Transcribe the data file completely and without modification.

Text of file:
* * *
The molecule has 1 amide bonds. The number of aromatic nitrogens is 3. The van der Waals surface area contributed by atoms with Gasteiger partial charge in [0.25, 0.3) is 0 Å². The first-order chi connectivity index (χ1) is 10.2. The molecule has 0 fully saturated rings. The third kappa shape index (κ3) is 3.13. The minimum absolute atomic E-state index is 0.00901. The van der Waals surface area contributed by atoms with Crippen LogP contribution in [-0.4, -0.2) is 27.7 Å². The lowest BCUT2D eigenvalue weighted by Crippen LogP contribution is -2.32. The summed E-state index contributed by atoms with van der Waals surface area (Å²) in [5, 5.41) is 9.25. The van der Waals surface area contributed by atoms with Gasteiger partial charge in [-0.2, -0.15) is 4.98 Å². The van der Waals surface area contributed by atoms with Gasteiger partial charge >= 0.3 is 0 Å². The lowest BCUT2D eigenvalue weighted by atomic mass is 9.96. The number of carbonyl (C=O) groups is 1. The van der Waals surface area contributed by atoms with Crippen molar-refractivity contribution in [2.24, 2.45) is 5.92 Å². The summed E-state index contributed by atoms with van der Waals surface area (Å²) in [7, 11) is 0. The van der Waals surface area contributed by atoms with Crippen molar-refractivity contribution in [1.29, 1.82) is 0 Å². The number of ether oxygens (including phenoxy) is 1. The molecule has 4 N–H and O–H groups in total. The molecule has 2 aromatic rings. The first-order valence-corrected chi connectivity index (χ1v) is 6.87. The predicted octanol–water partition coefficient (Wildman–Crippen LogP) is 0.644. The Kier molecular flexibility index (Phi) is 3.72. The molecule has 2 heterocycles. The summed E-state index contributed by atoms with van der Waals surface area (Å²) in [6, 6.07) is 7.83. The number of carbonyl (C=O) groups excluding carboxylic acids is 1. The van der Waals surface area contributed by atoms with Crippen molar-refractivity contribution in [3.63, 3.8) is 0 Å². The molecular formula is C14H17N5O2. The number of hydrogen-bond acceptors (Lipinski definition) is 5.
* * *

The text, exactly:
The molecule has 1 amide bonds. The number of aromatic nitrogens is 3. The van der Waals surface area contributed by atoms with Gasteiger partial charge in [0.25, 0.3) is 0 Å². The first-order chi connectivity index (χ1) is 10.2. The molecule has 0 fully saturated rings. The third kappa shape index (κ3) is 3.13. The minimum absolute atomic E-state index is 0.00901. The van der Waals surface area contributed by atoms with Crippen LogP contribution in [-0.4, -0.2) is 27.7 Å². The lowest BCUT2D eigenvalue weighted by Crippen LogP contribution is -2.32. The summed E-state index contributed by atoms with van der Waals surface area (Å²) in [5, 5.41) is 9.25. The van der Waals surface area contributed by atoms with Gasteiger partial charge in [-0.2, -0.15) is 4.98 Å². The van der Waals surface area contributed by atoms with Gasteiger partial charge >= 0.3 is 0 Å². The lowest BCUT2D eigenvalue weighted by atomic mass is 9.96. The number of carbonyl (C=O) groups is 1. The van der Waals surface area contributed by atoms with Crippen molar-refractivity contribution in [2.24, 2.45) is 5.92 Å². The summed E-state index contributed by atoms with van der Waals surface area (Å²) in [7, 11) is 0. The van der Waals surface area contributed by atoms with Crippen molar-refractivity contribution in [1.29, 1.82) is 0 Å². The number of ether oxygens (including phenoxy) is 1. The molecule has 4 N–H and O–H groups in total. The molecule has 2 aromatic rings. The first-order valence-corrected chi connectivity index (χ1v) is 6.87. The predicted octanol–water partition coefficient (Wildman–Crippen LogP) is 0.644. The Kier molecular flexibility index (Phi) is 3.72. The molecule has 2 heterocycles. The summed E-state index contributed by atoms with van der Waals surface area (Å²) in [6, 6.07) is 7.83. The number of carbonyl (C=O) groups excluding carboxylic acids is 1. The van der Waals surface area contributed by atoms with Crippen molar-refractivity contribution in [3.63, 3.8) is 0 Å². The molecular formula is C14H17N5O2. The number of hydrogen-bond acceptors (Lipinski definition) is 5.